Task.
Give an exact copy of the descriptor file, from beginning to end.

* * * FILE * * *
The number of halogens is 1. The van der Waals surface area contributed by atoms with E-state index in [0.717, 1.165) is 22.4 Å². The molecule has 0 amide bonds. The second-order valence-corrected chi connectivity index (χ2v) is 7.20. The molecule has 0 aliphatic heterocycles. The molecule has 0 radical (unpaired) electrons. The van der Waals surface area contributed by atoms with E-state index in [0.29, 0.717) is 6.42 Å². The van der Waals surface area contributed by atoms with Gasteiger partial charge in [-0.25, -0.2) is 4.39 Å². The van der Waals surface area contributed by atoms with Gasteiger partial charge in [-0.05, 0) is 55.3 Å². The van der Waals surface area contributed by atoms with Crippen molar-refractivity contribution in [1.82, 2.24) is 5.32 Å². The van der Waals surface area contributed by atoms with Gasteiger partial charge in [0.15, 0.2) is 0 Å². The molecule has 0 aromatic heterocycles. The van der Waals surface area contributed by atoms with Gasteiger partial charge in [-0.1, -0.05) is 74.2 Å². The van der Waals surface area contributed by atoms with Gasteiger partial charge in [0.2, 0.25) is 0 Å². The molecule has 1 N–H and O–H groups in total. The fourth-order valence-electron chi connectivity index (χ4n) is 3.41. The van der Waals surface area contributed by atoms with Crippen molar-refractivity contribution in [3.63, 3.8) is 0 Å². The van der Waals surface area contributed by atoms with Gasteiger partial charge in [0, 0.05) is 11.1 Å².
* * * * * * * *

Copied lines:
The number of halogens is 1. The van der Waals surface area contributed by atoms with E-state index in [0.717, 1.165) is 22.4 Å². The molecule has 0 amide bonds. The second-order valence-corrected chi connectivity index (χ2v) is 7.20. The molecule has 0 aliphatic heterocycles. The molecule has 0 radical (unpaired) electrons. The van der Waals surface area contributed by atoms with E-state index in [0.29, 0.717) is 6.42 Å². The van der Waals surface area contributed by atoms with Gasteiger partial charge in [-0.25, -0.2) is 4.39 Å². The van der Waals surface area contributed by atoms with Gasteiger partial charge in [-0.05, 0) is 55.3 Å². The van der Waals surface area contributed by atoms with Crippen molar-refractivity contribution in [1.82, 2.24) is 5.32 Å². The van der Waals surface area contributed by atoms with Gasteiger partial charge in [0.15, 0.2) is 0 Å². The molecule has 0 aromatic heterocycles. The van der Waals surface area contributed by atoms with Gasteiger partial charge in [-0.1, -0.05) is 74.2 Å². The van der Waals surface area contributed by atoms with Gasteiger partial charge in [0.2, 0.25) is 0 Å². The molecule has 1 N–H and O–H groups in total. The fourth-order valence-electron chi connectivity index (χ4n) is 3.41. The van der Waals surface area contributed by atoms with Crippen molar-refractivity contribution in [3.63, 3.8) is 0 Å². The van der Waals surface area contributed by atoms with Gasteiger partial charge in [0, 0.05) is 11.1 Å².